200 millimeters is 20 centimeters, not 2 meters. The article said "200 sq mm", which would be approximately 14mm x 14mm. So in fact it is a little smaller than a postage stamp. Actually quite a bit smaller...

gamoniac said:

Interesting... almost sounds too good to be true.

Oh and to the Techspot writer... I think you meant ?m (micrometers), not mm.

200 mm would 2 meters, quite a bit larger than a postage stamp.

Well if you want to be accurate 200mm is only 20 centimetres...

200 sq. mm = 20mm x 10mm (or 2cm x 1cm). 200 sq. mm is smaller than a stamp. The information is correct.

IAMTHESTIG said:

Indeed you are all correct, my bad. Dang, I thought I had him! Muahahaha

*clears throat

hahahanoobs hahahanoobs said:

Um, I was messing with Firefox and started the browser in safe mode (hold Shift when launching FF), and I came here to test if the text was still blurry, and their was a Playstation sponsored article that disappeared when I left safe mode.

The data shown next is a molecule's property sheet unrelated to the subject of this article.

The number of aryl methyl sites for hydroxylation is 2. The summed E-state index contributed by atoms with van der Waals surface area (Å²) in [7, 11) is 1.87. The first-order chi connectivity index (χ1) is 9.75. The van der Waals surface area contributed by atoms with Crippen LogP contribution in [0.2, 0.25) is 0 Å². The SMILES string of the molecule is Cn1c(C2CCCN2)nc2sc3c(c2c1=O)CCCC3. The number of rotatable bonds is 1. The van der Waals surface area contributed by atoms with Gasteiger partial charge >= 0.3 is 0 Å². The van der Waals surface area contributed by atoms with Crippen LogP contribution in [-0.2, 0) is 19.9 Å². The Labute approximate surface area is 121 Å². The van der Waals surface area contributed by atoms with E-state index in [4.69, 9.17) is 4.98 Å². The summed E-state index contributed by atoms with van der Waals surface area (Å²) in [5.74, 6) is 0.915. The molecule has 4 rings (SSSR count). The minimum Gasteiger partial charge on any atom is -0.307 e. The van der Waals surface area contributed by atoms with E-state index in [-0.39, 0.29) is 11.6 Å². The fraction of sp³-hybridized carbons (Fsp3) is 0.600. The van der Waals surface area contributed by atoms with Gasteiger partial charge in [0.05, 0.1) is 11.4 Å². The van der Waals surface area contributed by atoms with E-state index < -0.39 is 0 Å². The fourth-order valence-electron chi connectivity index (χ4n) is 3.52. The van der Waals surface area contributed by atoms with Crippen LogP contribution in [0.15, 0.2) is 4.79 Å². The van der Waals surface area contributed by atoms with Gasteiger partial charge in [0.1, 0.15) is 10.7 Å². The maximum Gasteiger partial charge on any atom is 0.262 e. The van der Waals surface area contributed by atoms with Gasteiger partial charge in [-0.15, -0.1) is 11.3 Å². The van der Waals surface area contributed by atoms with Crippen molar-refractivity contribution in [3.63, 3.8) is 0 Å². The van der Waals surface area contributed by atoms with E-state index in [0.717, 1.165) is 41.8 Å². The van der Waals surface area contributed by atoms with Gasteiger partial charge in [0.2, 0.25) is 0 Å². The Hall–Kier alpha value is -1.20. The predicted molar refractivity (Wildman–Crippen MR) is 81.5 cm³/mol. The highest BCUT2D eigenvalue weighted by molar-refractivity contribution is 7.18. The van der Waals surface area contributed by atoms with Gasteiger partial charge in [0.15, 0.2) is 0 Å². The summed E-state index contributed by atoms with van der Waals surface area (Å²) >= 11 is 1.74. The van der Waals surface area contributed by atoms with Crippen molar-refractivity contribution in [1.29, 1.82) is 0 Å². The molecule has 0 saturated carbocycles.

What's going on....

Update: I go back to safe mode and it's gone now. So weird...

gruesomeA said:

This sounds like a game changer to me...less power, less heat, bigger, faster...what have I missed..oh, yeah...cheaper? (hmm, doubt it).

Still, imagine the computing power of the highest end PC strapped to your wrist...just WHAT is all this computing power going to mean?!?!

It certainly won't be cheaper right away, but if it lives up what it's promising then the price will drop with larger production volumes.

JC713 JC713 said:

This is a game changer.

cliffordcooley cliffordcooley, TechSpot Paladin, said:

There are high levels of anticipation, from this PC user!

Guest said:

Now give me a 10TB SSD for 100 dollars!

ET3D, TechSpot Paladin, said:

Hoo-boy if this works as advertised and goes mainstream it will be a BIG deal. Note to self: buy stock in Crossbar, Inc.